He then quotes from 1 Corinthians 10 that we are to learn from the example of Israel, that God will not let us be tried beyond our strength, but “with the trial he will also provide a way out, so that you may be able to bear it.” (1 Cor. 10:11–13, NAB).


What are we supposed to learn?

There is only one question to ask and one item to point out before continuing with the lessons for this quarter. First, what is it that we are supposed to learn? Of course, the answer to this question will be clearer as we begin the weekly studies. Holbrook states, “In the context of the Cross and the New Covenant, the book of Numbers reveals that God has already made His choice regarding us. The only question left is, What will be our choice regarding Him?”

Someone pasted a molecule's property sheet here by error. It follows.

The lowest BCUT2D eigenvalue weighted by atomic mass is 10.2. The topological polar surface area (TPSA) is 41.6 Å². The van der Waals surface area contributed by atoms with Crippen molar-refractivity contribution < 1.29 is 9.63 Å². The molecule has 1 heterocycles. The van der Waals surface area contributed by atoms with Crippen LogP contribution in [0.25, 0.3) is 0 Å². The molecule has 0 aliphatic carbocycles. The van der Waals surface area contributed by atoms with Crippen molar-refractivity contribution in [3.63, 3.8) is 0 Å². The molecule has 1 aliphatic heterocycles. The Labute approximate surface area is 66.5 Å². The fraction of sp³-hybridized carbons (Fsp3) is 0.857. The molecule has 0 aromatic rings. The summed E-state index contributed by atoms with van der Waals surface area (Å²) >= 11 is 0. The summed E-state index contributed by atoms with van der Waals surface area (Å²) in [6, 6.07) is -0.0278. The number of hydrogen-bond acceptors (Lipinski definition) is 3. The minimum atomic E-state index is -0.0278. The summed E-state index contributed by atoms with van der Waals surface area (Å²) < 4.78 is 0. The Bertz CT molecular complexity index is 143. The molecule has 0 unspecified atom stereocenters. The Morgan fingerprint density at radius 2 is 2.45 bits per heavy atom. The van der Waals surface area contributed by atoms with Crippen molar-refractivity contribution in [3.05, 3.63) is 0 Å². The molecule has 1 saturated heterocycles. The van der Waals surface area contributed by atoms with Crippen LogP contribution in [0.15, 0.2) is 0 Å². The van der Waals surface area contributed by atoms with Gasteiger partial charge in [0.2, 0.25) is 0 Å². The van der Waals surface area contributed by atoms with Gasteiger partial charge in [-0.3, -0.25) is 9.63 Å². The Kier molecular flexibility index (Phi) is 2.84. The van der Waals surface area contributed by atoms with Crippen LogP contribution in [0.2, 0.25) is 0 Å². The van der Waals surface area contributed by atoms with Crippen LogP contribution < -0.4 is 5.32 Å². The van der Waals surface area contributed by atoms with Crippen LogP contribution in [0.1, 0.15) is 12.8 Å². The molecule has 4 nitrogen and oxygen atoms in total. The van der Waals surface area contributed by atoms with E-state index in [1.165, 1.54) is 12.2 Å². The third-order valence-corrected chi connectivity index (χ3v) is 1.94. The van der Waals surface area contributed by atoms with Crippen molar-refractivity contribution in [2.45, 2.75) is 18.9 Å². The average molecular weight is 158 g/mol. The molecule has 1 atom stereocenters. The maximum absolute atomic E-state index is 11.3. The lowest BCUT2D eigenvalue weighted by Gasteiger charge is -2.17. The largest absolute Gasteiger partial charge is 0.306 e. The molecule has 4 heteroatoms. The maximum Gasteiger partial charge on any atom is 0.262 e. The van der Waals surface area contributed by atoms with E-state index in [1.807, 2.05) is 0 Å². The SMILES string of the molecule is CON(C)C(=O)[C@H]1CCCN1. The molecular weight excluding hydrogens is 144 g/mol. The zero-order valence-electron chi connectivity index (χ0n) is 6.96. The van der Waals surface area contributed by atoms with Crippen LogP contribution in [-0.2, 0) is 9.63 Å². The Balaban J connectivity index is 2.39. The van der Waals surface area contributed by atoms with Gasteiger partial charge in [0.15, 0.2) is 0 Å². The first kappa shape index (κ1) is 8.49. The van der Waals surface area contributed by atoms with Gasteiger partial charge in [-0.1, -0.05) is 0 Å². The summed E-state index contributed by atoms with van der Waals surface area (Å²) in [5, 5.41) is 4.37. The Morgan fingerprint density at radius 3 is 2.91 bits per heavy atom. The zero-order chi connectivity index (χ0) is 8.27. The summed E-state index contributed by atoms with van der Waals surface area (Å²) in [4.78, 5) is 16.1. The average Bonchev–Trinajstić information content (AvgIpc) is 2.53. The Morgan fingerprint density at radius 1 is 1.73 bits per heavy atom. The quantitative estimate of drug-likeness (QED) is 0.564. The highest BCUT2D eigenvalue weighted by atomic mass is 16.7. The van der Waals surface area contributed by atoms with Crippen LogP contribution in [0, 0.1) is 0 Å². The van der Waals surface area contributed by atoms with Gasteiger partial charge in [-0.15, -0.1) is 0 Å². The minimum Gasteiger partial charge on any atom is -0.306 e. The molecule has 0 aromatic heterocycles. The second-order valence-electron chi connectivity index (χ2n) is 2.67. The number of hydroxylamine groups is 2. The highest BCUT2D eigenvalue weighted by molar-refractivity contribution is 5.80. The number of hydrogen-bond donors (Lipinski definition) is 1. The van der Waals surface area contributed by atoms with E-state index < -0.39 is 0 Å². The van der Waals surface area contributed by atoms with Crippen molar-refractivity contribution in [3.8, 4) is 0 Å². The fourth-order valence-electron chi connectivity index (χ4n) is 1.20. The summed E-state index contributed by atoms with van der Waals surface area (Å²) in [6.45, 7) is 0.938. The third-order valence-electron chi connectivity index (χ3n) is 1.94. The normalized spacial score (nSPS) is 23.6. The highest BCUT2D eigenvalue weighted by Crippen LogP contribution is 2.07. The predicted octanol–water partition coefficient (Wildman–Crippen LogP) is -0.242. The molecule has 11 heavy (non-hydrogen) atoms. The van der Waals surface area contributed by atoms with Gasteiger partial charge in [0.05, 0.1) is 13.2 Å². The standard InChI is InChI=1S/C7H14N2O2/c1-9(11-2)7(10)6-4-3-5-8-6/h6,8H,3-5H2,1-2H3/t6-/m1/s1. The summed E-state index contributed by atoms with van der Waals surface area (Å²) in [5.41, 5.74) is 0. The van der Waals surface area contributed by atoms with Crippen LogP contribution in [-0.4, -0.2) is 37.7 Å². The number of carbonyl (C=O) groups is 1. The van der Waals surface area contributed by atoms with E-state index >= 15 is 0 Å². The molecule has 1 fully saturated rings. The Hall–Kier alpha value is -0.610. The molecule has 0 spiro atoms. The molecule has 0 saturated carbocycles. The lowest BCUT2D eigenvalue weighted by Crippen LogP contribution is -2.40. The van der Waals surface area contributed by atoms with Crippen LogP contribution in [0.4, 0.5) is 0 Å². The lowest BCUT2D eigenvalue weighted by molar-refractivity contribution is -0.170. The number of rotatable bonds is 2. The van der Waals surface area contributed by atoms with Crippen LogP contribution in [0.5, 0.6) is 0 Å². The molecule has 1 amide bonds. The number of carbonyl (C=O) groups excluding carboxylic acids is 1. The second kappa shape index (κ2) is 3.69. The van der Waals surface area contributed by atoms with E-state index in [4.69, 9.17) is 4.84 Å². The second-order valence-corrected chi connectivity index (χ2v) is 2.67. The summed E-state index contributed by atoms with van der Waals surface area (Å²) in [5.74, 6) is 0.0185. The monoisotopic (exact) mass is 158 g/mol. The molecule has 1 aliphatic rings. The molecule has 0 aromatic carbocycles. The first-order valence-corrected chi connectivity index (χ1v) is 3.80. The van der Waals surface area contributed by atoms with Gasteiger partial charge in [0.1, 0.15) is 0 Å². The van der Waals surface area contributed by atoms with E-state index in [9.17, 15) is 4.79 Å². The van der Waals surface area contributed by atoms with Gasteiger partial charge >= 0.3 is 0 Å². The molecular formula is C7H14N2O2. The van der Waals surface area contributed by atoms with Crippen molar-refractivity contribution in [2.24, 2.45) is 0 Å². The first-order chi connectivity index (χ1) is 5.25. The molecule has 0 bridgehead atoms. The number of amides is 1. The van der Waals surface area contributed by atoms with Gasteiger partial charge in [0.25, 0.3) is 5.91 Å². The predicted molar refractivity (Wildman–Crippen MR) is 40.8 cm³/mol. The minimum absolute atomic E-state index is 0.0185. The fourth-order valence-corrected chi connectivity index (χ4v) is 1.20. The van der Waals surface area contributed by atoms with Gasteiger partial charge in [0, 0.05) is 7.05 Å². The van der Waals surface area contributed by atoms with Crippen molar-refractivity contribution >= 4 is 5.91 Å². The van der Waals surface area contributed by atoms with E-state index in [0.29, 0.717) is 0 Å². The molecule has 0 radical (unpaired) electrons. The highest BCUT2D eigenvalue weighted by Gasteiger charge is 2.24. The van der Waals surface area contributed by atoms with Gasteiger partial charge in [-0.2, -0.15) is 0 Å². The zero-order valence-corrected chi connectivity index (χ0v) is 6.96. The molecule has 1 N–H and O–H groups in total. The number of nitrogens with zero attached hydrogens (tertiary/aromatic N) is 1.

It is excellent that he has pointed out that the cross and the New Covenant define what God is revealing in the book of Numbers. However, in all four pages of this introductory section of the Teachers edition, (including Table of Contents and the “How To Use” section) the name of Jesus is never mentioned. This is not to say that Jesus is not mentioned in the Quarterly, but when asking the question about what one should learn, Jesus should be mentioned here. If one fails to find Jesus at the center of all of these stories in Numbers, then one is not approaching the book from a Christian standpoint. As Christians, we know the primary answer to the question of what we should learn. It is in the learning, that we will become acquainted with the details.


Is the Church waiting to enter the Promised Land?